I have been watching youtube videos of people signing songs...its an art I really enjoy.

I am also doing my group communication project on non-verbal communication using ASL. ( The other groups choose Japanese and Chinese,how boring for them!)

Watching our Deaf teacher Thursdays nights is like going out to the movies, its a lot of fun. I know I will have to work hard and practice a lot if I want to advance my signing abilities, but so far, I find myself more willing to learn ASL than French or Spanish.
That's cool that your wife is going the extra mile to communicate with a deaf client. Not many people would do that. Most just pass notes or use an interpreter. It's cool that you're taking the classes with her as well. I'm glad you're enjoying them.
HI! This may be a forum gone "quiet, but I wanted to "howdy" anyway.
I had a taste of ASL (and consequently Deaf culture) in college. Fell in love with ASL, totally head over heels, just like I "fell" for French. I got all excited...and then found that I couldn't get much real-world practice in because every conversation quickly got around to "So, what church do you attend?".
End convo. Begin awkwardness. Not that anyone was rude or anything, but "You like the weather?" doesn't go very far for someone trying to learn a language.
It may be a special problem here (NC) because we're slap in the Bible Belt...but I haven't found any local alternatives.
I was hoping you might have some suggestions?
I wish I did. Nearly every deaf person I know personally is a Christian. I would love it if there was something anywhere for deaf atheists to meet up. Hell I'd settle for a local atheist group that just had an interpreter that could bridge a communication barrier for me. It's the main thing that prevents me from joining local atheist groups.
My name is Kevin McLeod and I've been an atheist since my early teens. I'm 48 now, married with two grown children from a previous marriage and a (literally) red-headed stepson in my current marriage. He has NOT grown horns...yet. :)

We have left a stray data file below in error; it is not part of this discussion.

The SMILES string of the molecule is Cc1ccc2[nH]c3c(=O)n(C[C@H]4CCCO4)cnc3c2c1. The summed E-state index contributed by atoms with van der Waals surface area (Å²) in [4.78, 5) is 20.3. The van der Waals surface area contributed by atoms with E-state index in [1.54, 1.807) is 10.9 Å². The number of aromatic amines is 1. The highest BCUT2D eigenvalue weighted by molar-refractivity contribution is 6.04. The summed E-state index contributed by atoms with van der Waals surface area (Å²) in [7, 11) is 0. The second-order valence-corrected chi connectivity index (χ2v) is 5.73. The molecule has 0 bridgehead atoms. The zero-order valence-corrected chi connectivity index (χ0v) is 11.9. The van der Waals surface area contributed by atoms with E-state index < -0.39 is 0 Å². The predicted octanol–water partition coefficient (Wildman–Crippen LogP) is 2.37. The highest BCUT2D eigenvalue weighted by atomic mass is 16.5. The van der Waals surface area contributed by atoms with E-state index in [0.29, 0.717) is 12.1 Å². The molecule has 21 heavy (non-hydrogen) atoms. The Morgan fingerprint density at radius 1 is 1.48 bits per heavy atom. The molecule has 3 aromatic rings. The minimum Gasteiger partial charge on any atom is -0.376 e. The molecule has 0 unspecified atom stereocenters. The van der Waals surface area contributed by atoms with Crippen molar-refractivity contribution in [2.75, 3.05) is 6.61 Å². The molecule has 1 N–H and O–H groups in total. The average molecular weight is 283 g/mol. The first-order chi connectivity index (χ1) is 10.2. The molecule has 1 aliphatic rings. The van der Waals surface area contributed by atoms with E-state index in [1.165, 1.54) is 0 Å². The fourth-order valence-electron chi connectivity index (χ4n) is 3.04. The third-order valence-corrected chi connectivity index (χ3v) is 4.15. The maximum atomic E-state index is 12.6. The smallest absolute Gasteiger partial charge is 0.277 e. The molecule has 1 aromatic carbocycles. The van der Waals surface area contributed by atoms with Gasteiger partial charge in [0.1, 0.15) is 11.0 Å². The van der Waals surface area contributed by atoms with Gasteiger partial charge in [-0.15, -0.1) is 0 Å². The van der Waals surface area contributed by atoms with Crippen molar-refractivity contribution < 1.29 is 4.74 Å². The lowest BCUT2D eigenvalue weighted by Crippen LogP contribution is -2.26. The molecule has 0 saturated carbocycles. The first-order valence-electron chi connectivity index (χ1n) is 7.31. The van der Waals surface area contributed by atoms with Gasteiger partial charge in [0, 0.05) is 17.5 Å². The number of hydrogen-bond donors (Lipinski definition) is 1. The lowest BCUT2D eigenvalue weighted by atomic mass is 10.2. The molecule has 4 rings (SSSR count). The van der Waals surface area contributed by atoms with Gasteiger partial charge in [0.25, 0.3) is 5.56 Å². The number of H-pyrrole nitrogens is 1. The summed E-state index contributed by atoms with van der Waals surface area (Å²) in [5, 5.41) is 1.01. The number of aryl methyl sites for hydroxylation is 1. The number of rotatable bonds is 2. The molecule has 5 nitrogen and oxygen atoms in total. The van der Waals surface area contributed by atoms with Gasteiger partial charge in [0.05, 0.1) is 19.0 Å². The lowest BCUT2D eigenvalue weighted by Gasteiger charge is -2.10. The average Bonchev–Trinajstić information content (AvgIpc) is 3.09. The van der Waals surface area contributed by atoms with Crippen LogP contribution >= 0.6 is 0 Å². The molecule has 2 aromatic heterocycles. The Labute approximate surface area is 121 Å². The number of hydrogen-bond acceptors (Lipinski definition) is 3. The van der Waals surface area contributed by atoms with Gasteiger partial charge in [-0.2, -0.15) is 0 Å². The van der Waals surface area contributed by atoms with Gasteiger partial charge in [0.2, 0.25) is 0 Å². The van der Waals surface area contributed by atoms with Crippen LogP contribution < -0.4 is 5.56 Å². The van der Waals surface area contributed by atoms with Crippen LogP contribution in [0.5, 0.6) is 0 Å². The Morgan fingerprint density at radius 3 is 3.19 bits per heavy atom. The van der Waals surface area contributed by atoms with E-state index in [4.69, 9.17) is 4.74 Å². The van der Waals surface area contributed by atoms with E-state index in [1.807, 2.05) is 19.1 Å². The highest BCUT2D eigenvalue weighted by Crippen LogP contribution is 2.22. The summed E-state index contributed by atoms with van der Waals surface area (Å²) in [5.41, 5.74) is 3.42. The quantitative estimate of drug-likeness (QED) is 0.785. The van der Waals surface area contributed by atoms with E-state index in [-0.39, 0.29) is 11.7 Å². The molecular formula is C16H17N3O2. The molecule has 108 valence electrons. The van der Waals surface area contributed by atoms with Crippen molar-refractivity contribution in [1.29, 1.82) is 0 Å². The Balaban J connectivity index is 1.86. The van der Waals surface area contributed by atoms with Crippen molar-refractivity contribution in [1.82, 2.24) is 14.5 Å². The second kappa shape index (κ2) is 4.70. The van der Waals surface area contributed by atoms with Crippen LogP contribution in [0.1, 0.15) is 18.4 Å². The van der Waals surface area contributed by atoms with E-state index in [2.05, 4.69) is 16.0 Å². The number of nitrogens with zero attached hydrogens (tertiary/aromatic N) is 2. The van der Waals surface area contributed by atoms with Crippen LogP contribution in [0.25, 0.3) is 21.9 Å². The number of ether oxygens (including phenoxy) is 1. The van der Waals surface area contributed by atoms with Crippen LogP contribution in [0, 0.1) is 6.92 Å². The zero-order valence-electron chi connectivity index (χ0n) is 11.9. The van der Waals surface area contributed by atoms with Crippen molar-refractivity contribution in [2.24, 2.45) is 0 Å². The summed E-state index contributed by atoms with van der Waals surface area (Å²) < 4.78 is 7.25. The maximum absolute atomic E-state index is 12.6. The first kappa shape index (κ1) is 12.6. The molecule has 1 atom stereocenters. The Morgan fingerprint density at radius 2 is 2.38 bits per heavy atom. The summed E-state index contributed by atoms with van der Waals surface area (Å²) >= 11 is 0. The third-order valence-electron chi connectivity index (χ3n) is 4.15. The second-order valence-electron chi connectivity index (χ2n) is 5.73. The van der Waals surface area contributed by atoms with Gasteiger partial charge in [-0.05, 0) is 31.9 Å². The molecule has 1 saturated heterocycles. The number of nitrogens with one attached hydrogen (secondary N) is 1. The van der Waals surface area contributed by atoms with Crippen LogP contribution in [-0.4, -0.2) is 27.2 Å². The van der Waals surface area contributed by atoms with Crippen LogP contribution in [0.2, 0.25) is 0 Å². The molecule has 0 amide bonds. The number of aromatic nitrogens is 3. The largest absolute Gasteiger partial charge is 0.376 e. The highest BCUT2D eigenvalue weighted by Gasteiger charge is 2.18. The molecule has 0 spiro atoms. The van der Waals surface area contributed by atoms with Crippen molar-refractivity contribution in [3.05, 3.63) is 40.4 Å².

I'm here mainly to share the news that a new Deaf Freethinkers group has been created at Facebook. My friend Ashley Watson (deaf) and I (deaf) have been talking about creating a public forum for deaf atheists, agnostics, humanists and freethinkers for years, and we simply decided the time is right to do it.

We'd like to develop a community of our own and work towards eventually organizing a gathering somewhere, perhaps piggybacking on another deaf event like Deaf Expo. Our aim is social, to create the conditions that can support communication and collaboration among deaf freethinkers. As Troy as pointed out, we are a minority within a minority, so we don't expect big crowds. If we gather enough people to have a nice evening over pizza and beer, that works for me :)
That sounds great Kevin... I'll definitely check out the Facebook group. I'm sorry  it took me this long to respond. I haven't logged into A/N for ages. I should check in here more often.

Hi Kevin,


I wish I had seen this announcement of a Deaf Freethinkers group on FB earlier! I kept my account open on this website but left all groups in February 2010 for a while because I decided to go back to school. But now I feel ready to come back, so I've rejoined the Signing Atheists group on A/N. When I rejoined a few minutes ago, the first new post I saw was your post here immediately above. I've now clicked on the 'Like' button on the FB page for Deaf Freethinkers. Although I wonder if the Facebook group should have been for signing freethinkers to make it a bigger and more lively group, since the deaf freethinkers group only has 21 members so far.


For those who haven't joined the Deaf Freethinkers page on Facebook yet, here's the web address to that page: https://www.facebook.com/home.php?sk=group_30233287529


And BTW, Kevin, love your jobs-related column on i711.com's homepage! It's largely the only thing I read on that website while I'm waiting for my telephone calls to be completed by the telephone relay operators at i711.com (i.e., the telephone relay operators at Purple Communications).




Sorry, that's the wrong link! Apparently one has to join the group first in order to get the correct web address of that page. Or maybe that only works if one doesn't have to be approved first to join the group. Looks like anyone who's interested, you'll have to type "Deaf Freethinkers" yourself, sorry!